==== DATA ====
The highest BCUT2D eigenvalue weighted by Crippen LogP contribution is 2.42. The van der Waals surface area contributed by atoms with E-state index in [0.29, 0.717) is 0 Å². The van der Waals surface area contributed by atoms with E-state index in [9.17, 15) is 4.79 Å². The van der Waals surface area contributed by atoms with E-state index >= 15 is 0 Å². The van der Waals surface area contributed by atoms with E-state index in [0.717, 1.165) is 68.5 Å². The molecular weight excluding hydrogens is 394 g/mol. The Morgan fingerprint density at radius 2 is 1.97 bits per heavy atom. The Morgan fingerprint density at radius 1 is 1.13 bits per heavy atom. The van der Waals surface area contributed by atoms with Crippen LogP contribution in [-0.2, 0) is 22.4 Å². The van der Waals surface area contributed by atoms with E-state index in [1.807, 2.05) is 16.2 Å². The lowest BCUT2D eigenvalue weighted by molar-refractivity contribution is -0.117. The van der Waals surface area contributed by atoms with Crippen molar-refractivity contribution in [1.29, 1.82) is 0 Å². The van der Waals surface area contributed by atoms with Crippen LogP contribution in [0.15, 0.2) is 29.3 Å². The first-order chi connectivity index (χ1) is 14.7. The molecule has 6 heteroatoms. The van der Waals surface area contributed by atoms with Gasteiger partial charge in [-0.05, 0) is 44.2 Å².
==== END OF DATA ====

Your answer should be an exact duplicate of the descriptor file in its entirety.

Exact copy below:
The highest BCUT2D eigenvalue weighted by Crippen LogP contribution is 2.42. The van der Waals surface area contributed by atoms with E-state index in [0.29, 0.717) is 0 Å². The van der Waals surface area contributed by atoms with E-state index in [9.17, 15) is 4.79 Å². The van der Waals surface area contributed by atoms with E-state index >= 15 is 0 Å². The van der Waals surface area contributed by atoms with E-state index in [0.717, 1.165) is 68.5 Å². The molecular weight excluding hydrogens is 394 g/mol. The Morgan fingerprint density at radius 2 is 1.97 bits per heavy atom. The Morgan fingerprint density at radius 1 is 1.13 bits per heavy atom. The van der Waals surface area contributed by atoms with Crippen LogP contribution in [-0.2, 0) is 22.4 Å². The van der Waals surface area contributed by atoms with E-state index in [1.807, 2.05) is 16.2 Å². The lowest BCUT2D eigenvalue weighted by molar-refractivity contribution is -0.117. The van der Waals surface area contributed by atoms with Crippen molar-refractivity contribution in [1.29, 1.82) is 0 Å². The van der Waals surface area contributed by atoms with Crippen LogP contribution in [0.15, 0.2) is 29.3 Å². The first-order chi connectivity index (χ1) is 14.7. The molecule has 6 heteroatoms. The van der Waals surface area contributed by atoms with Gasteiger partial charge in [-0.05, 0) is 44.2 Å².